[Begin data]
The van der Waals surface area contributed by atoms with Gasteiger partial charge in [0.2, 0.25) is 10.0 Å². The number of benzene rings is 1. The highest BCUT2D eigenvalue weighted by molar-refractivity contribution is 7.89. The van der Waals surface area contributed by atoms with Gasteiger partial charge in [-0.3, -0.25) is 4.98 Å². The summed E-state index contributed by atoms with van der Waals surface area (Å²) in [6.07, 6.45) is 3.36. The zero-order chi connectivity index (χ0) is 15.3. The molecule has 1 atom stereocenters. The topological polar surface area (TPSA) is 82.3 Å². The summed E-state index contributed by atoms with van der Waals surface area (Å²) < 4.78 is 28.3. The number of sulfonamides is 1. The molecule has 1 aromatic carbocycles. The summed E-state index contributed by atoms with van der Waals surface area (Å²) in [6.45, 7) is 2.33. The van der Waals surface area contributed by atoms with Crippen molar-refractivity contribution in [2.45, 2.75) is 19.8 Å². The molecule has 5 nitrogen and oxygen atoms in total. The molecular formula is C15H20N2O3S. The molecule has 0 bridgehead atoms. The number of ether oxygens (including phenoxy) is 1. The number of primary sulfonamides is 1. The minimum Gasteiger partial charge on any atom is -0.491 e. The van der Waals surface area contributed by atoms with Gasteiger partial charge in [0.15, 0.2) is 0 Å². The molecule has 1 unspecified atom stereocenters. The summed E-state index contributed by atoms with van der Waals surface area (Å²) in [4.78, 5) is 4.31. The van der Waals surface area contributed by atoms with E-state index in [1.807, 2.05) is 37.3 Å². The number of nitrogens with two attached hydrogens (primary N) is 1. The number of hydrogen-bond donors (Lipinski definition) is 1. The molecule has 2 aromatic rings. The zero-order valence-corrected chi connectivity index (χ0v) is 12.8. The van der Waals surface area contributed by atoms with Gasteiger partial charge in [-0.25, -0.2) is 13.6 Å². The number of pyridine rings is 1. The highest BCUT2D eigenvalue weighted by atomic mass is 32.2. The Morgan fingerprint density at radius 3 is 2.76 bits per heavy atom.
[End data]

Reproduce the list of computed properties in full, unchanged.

The van der Waals surface area contributed by atoms with Gasteiger partial charge in [0.2, 0.25) is 10.0 Å². The number of benzene rings is 1. The highest BCUT2D eigenvalue weighted by molar-refractivity contribution is 7.89. The van der Waals surface area contributed by atoms with Gasteiger partial charge in [-0.3, -0.25) is 4.98 Å². The summed E-state index contributed by atoms with van der Waals surface area (Å²) in [6.07, 6.45) is 3.36. The zero-order chi connectivity index (χ0) is 15.3. The molecule has 1 atom stereocenters. The topological polar surface area (TPSA) is 82.3 Å². The summed E-state index contributed by atoms with van der Waals surface area (Å²) < 4.78 is 28.3. The number of sulfonamides is 1. The molecule has 1 aromatic carbocycles. The summed E-state index contributed by atoms with van der Waals surface area (Å²) in [6.45, 7) is 2.33. The van der Waals surface area contributed by atoms with Crippen molar-refractivity contribution in [2.45, 2.75) is 19.8 Å². The molecule has 5 nitrogen and oxygen atoms in total. The molecular formula is C15H20N2O3S. The molecule has 0 bridgehead atoms. The number of ether oxygens (including phenoxy) is 1. The number of primary sulfonamides is 1. The minimum Gasteiger partial charge on any atom is -0.491 e. The van der Waals surface area contributed by atoms with Gasteiger partial charge in [0.15, 0.2) is 0 Å². The molecule has 1 unspecified atom stereocenters. The summed E-state index contributed by atoms with van der Waals surface area (Å²) in [4.78, 5) is 4.31. The van der Waals surface area contributed by atoms with E-state index in [1.807, 2.05) is 37.3 Å². The number of nitrogens with two attached hydrogens (primary N) is 1. The number of hydrogen-bond donors (Lipinski definition) is 1. The molecule has 2 aromatic rings. The zero-order valence-corrected chi connectivity index (χ0v) is 12.8. The van der Waals surface area contributed by atoms with Gasteiger partial charge in [-0.25, -0.2) is 13.6 Å². The number of pyridine rings is 1. The highest BCUT2D eigenvalue weighted by atomic mass is 32.2. The Morgan fingerprint density at radius 3 is 2.76 bits per heavy atom.